Similarly, the US ISM Manufacturing New Orders Index, a subcomponent of the better-known ISM Manufacturing Index (also known as the “Purchasing Managers Index”), portends trouble.
Use the ISM Manufacturing New Orders Index to explore the strength of US industrial orders. This is a metric that is measured on a scale of 0 to 100, with 50 being a neutral baseline. A number above 50 means an expansion of the industrial order, a number below 50 suggests a contraction. It read 42.5 in January 2023 before rebounding in February. For the past 70 years, readings below 43.5 have portended a recession.
Smart investors keep their money under control
It is important to note that M2 has a history of predicting recessions or depressions when the economy declines by at least 2%, but all of these events occurred between the 1870s and 1930s. The Federal Reserve has a much better understanding of how to adjust monetary policy to influence changes in the US economy than it did 100 years ago.
Similarly, the federal government’s ability to use fiscal policy tools to support the US economy is much more sophisticated than it was in the 1870s and 1890s. A number of indicators point to an impending economic downturn, but a recession seems unlikely.
Furthermore, M2 is rather Money during the COVID-19 pandemic. A 2% or 3% decline in the money supply caused problems a century ago, but the expansion of M2 from $15.3 trillion to nearly $21.3 trillion between December 2019 and January 2023 , could allow for a significant contraction without severely damaging the U.S. economy.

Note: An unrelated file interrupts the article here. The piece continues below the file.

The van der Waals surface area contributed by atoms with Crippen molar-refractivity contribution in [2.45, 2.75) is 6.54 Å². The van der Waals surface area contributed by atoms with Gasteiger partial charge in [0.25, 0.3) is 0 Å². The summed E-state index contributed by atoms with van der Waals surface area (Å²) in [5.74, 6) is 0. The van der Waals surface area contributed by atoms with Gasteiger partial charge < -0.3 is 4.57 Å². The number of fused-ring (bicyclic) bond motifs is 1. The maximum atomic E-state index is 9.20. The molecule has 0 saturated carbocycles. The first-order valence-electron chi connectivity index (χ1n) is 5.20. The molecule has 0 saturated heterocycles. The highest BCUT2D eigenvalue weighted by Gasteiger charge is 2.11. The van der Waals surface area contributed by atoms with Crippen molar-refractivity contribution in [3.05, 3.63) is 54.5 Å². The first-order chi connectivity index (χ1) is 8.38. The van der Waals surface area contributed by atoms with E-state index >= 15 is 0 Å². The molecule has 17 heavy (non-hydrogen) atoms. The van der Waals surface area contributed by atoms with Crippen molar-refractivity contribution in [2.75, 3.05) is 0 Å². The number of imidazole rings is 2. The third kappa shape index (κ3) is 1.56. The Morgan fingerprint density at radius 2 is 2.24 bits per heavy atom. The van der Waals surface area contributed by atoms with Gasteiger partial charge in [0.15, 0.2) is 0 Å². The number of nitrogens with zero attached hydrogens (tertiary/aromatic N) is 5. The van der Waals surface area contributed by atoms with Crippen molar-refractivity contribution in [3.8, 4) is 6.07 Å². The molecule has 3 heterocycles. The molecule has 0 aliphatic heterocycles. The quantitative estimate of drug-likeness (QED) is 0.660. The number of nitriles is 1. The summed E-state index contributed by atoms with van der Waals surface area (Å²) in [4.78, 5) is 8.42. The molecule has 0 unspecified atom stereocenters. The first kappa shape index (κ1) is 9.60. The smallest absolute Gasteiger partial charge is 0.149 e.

The point to make is that, as so many indicators suggest, smart investors will continue to invest their money even when a recession is imminent.
Each year, market analyst firm Crestmont Research estimates what the total return, including dividends paid, would have been if investors had bought and held the S&P 500 Tracking Index at any point since the early 1900s. We are updating historical data on how to generate 20 years.
Among the 104 end years studied (1919-2022), Crestmont found that all 20-year periods produced positive total returns. In fact, more than 40% of him in the final year we studied had a 20-year annual total return of at least 10.8% for him.
The Dow Jones Industrial Average, S&P 500, and Nasdaq Composite have rough patches, but they tend to rise in value over time. For long-term investors, every time these indices fall by his double-digit percentages, it’s a great opportunity to buy high-quality stocks at discounted prices.